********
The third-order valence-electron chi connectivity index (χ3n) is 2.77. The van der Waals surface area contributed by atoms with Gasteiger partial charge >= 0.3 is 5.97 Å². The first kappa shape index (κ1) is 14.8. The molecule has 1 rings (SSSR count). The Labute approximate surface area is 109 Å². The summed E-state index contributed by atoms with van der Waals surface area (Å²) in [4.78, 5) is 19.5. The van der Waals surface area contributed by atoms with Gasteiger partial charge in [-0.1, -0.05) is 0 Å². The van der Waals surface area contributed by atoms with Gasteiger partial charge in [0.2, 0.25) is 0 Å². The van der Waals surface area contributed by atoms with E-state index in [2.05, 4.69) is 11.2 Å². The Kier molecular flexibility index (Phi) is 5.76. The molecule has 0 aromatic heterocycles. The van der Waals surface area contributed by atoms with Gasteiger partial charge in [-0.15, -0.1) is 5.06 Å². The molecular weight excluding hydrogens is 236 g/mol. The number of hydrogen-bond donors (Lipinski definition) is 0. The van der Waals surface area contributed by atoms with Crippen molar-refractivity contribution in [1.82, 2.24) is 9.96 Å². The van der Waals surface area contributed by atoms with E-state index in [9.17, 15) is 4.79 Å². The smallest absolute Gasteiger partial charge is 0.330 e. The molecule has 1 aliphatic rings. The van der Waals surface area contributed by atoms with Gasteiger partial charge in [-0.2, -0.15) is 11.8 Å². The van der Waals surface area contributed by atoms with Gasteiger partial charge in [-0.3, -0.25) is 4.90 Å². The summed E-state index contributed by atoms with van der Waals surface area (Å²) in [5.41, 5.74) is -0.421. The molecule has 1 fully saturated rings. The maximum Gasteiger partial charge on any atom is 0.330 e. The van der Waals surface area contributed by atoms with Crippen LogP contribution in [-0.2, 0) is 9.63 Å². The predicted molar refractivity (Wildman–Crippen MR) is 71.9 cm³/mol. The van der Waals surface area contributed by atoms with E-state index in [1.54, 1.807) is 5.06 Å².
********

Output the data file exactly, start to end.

The third-order valence-electron chi connectivity index (χ3n) is 2.77. The van der Waals surface area contributed by atoms with Gasteiger partial charge >= 0.3 is 5.97 Å². The first kappa shape index (κ1) is 14.8. The molecule has 1 rings (SSSR count). The Labute approximate surface area is 109 Å². The summed E-state index contributed by atoms with van der Waals surface area (Å²) in [4.78, 5) is 19.5. The van der Waals surface area contributed by atoms with Gasteiger partial charge in [-0.1, -0.05) is 0 Å². The van der Waals surface area contributed by atoms with Gasteiger partial charge in [0.2, 0.25) is 0 Å². The van der Waals surface area contributed by atoms with E-state index in [2.05, 4.69) is 11.2 Å². The Kier molecular flexibility index (Phi) is 5.76. The molecule has 0 aromatic heterocycles. The van der Waals surface area contributed by atoms with Gasteiger partial charge in [-0.15, -0.1) is 5.06 Å². The molecular weight excluding hydrogens is 236 g/mol. The number of hydrogen-bond donors (Lipinski definition) is 0. The van der Waals surface area contributed by atoms with Crippen molar-refractivity contribution in [1.82, 2.24) is 9.96 Å². The van der Waals surface area contributed by atoms with E-state index in [9.17, 15) is 4.79 Å². The smallest absolute Gasteiger partial charge is 0.330 e. The molecule has 1 aliphatic rings. The van der Waals surface area contributed by atoms with Gasteiger partial charge in [-0.2, -0.15) is 11.8 Å². The van der Waals surface area contributed by atoms with Gasteiger partial charge in [-0.3, -0.25) is 4.90 Å². The summed E-state index contributed by atoms with van der Waals surface area (Å²) in [5.41, 5.74) is -0.421. The molecule has 1 fully saturated rings. The maximum Gasteiger partial charge on any atom is 0.330 e. The van der Waals surface area contributed by atoms with Crippen LogP contribution in [-0.2, 0) is 9.63 Å². The predicted molar refractivity (Wildman–Crippen MR) is 71.9 cm³/mol. The van der Waals surface area contributed by atoms with E-state index in [1.54, 1.807) is 5.06 Å².